Norway is set to turn off FM broadcasting in a few months. Most Norwegians seem to be against turning it off, based on the argument that the digital radio technology that is to take over, DAB+, is not really needed at all and that eventually everyone will switch to listen to radio over the internet.
With the so-called “refugee crisis” and the terrorist attacks in Paris in Europe, several European countries have either reinstated border controls to their neighbors or are planning to do so.
One very particular case is the Danish-Swedish border-bridge which separates the Swedish city of Malmö (pop.: 300,000 +900,000 in surrounding area) from the Danish capital Copenhagen (pop.: 1.2 million + 1.3 million in surrounding area). Sweden has been a lot more open to hosting refugees than Denmark, but now Swedish authorities claim that they can take no more.
They will therefore starting fining transport companies that brings a person to Sweden without an ID on them. This means that the train companies operating across the border will have to create border checks on the Danish side. The move has been commented on as an outgrowth of traditional Danish-Swedish rivalry in the Economist and a Facebook campaign by commuters has attacked the decision for having been made from far away Stockholm, where they just don’t understand the reality of people living in the border region.
This seems to be the common way of looking at it: a central government taking measures it does not understand the consequences of to stop the country being overrun by refugees.
However, is that all there is to it?
An important point of the aftermath of the parliamentary coup d’etat in Paraguay in 2012 was reached today — although with a rather surprising turn of events.
The case against former leftist President Lugo had started when police tried to remove land occupiers in Curuguaty, an rural area some 240 km from the capital Asunción, on the June 15, 2012. It ended with six police and eleven farmers shot and it was unclear who was behind it. Lugo exchanged his interior minister June 17, but a majority in parliament that had been against him for a while decided to remove him from power on June 22. This was possible due to the very vaguely worded and contradictory constitution of Paraguay which tries to mix aspects of a presidential system with a parliamentary democracy, and because military and police would not oppose the removal of the president.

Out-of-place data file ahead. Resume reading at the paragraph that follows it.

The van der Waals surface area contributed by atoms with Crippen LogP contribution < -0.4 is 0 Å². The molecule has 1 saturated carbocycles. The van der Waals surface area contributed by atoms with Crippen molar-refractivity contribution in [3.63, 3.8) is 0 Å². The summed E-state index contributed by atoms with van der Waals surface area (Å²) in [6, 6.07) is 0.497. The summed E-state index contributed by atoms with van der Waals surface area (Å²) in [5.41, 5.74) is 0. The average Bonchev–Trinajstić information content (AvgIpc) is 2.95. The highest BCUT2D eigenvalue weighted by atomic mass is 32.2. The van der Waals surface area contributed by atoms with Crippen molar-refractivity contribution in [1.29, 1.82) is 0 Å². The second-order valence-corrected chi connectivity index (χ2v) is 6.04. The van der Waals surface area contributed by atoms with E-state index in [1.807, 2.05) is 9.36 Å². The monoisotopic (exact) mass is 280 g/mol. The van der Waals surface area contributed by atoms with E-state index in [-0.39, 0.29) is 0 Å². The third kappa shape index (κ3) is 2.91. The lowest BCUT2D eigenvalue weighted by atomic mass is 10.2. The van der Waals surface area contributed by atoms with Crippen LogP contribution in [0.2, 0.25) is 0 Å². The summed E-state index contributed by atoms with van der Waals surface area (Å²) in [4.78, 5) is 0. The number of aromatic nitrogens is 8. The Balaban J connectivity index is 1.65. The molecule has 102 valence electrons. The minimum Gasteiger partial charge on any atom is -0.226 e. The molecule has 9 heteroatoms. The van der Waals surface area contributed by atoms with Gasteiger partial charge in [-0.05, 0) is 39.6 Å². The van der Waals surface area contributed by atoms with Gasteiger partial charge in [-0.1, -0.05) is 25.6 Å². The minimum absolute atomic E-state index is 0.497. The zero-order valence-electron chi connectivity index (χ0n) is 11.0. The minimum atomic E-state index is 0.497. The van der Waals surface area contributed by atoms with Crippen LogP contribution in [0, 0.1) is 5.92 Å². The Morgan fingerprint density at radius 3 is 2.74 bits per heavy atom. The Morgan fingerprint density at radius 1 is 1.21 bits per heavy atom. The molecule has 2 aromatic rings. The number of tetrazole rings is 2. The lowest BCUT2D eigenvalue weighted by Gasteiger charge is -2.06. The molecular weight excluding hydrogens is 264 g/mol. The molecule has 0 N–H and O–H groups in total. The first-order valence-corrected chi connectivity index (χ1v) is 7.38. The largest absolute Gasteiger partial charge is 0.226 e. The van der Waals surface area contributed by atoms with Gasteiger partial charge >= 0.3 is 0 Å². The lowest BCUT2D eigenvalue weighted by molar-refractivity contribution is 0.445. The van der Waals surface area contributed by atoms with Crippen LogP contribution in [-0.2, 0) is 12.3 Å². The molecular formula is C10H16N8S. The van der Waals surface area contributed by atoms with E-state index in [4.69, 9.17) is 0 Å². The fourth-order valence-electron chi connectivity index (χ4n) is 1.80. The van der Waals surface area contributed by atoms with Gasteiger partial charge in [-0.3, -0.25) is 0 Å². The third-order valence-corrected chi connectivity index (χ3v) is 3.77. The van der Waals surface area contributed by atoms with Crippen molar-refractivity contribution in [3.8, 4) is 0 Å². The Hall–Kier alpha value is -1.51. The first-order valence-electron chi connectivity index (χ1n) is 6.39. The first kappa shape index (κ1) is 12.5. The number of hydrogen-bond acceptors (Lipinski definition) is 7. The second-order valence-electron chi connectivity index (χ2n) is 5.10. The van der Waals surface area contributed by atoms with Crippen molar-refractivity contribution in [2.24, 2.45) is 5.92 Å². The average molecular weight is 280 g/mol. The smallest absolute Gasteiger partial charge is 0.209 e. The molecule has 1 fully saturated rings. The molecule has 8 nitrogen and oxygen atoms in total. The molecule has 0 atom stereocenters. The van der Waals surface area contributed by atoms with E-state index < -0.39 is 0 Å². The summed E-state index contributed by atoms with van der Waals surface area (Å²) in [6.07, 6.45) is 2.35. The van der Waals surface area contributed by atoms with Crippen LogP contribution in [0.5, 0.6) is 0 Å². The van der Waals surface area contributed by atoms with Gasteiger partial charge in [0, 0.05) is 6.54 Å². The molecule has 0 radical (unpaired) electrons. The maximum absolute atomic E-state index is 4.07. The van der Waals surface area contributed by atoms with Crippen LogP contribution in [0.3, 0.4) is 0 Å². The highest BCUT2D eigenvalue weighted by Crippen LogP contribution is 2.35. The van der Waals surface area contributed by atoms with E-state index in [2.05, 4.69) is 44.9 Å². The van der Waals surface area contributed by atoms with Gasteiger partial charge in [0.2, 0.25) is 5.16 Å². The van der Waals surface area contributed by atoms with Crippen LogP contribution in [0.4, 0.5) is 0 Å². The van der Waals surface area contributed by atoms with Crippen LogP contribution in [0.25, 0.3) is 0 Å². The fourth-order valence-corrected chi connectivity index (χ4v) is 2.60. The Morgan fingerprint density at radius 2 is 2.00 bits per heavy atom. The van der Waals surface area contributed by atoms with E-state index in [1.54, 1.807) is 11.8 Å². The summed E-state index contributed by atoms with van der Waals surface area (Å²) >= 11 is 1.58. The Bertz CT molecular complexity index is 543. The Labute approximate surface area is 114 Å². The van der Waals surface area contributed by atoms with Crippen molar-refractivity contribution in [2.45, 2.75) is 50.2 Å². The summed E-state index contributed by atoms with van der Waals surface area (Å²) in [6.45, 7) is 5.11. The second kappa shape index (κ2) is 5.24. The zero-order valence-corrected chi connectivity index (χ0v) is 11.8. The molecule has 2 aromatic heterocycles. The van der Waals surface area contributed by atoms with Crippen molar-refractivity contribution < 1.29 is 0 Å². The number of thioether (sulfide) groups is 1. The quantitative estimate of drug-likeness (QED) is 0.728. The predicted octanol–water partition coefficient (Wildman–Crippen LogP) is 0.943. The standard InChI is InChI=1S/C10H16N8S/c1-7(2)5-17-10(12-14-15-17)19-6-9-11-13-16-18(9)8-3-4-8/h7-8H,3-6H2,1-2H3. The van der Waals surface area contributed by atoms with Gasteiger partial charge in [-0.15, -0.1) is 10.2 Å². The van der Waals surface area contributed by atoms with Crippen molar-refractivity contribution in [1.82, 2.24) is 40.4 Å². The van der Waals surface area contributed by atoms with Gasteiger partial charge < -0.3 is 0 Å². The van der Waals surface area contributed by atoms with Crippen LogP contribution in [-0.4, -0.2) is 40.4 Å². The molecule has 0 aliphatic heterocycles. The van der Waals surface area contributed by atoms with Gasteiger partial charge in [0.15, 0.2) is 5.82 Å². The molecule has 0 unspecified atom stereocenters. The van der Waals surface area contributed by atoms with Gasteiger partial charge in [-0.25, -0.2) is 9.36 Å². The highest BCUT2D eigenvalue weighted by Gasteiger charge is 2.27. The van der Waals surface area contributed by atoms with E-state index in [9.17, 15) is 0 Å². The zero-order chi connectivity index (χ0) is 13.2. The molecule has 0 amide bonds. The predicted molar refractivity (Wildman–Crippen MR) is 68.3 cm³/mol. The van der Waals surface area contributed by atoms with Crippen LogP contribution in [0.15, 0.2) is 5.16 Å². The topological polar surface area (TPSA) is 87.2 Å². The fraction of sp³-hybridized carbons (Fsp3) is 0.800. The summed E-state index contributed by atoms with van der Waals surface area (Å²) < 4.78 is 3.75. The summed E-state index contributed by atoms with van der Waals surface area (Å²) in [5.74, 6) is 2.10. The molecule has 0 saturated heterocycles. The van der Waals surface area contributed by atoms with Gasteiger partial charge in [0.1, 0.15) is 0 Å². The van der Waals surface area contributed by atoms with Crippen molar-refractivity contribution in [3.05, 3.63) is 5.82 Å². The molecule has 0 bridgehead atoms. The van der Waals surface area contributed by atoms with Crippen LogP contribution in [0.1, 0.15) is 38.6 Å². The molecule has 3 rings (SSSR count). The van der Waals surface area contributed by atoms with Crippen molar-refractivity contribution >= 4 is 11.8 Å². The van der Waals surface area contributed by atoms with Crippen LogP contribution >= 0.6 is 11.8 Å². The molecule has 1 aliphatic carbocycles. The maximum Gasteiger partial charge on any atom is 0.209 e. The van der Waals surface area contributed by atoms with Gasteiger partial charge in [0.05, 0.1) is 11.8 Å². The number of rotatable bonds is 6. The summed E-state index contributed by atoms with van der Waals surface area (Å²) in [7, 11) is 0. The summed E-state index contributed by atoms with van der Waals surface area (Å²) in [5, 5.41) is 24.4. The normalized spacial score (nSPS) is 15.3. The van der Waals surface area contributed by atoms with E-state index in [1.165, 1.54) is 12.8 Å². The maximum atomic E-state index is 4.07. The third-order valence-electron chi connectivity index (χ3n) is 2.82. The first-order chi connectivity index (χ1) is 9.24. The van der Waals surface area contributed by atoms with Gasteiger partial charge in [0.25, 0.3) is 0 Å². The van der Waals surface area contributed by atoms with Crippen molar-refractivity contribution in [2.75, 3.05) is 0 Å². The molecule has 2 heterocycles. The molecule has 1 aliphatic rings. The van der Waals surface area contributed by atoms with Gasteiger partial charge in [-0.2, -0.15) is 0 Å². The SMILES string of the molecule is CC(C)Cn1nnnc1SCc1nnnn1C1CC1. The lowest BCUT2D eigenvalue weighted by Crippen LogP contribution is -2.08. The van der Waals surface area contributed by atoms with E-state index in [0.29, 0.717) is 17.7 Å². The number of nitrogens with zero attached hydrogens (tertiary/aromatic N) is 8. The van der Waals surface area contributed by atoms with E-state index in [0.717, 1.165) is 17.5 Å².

But what exactly happened in Curuguaty? Some have speculated that it was all just a setup with snipers from the outside intervening in order to have cause for removing the president from office. In the Paraguayan justice system, there is instead a case being build up against 13 land occupying farmers whose responsibility for having killed the police men they claim to want to try.
Ever since the case began in 2012, Paraguayan activists have build a campaign to obtain international attention to what is going on and to obtain justice for the small scale farmers who they argue are innocent. The high-profile activist defense lawyers Vicente Morales and Guillermo Ferreiro had been working for 11 of the farmers since.
Today, the trial was about to start. Observers from all over Paraguay and other parts of Latin America had gathered to follow how it would go and spread information about any irregularities in what was going on.
The observers were very surprised when during the start of the trial, all 10 accused represented by Morales and Ferreiro asked to instead be represented by Joaquín Díaz, the public defender of the 12th accused. A 13th accused was a minor during the events and will therefore be tried separately.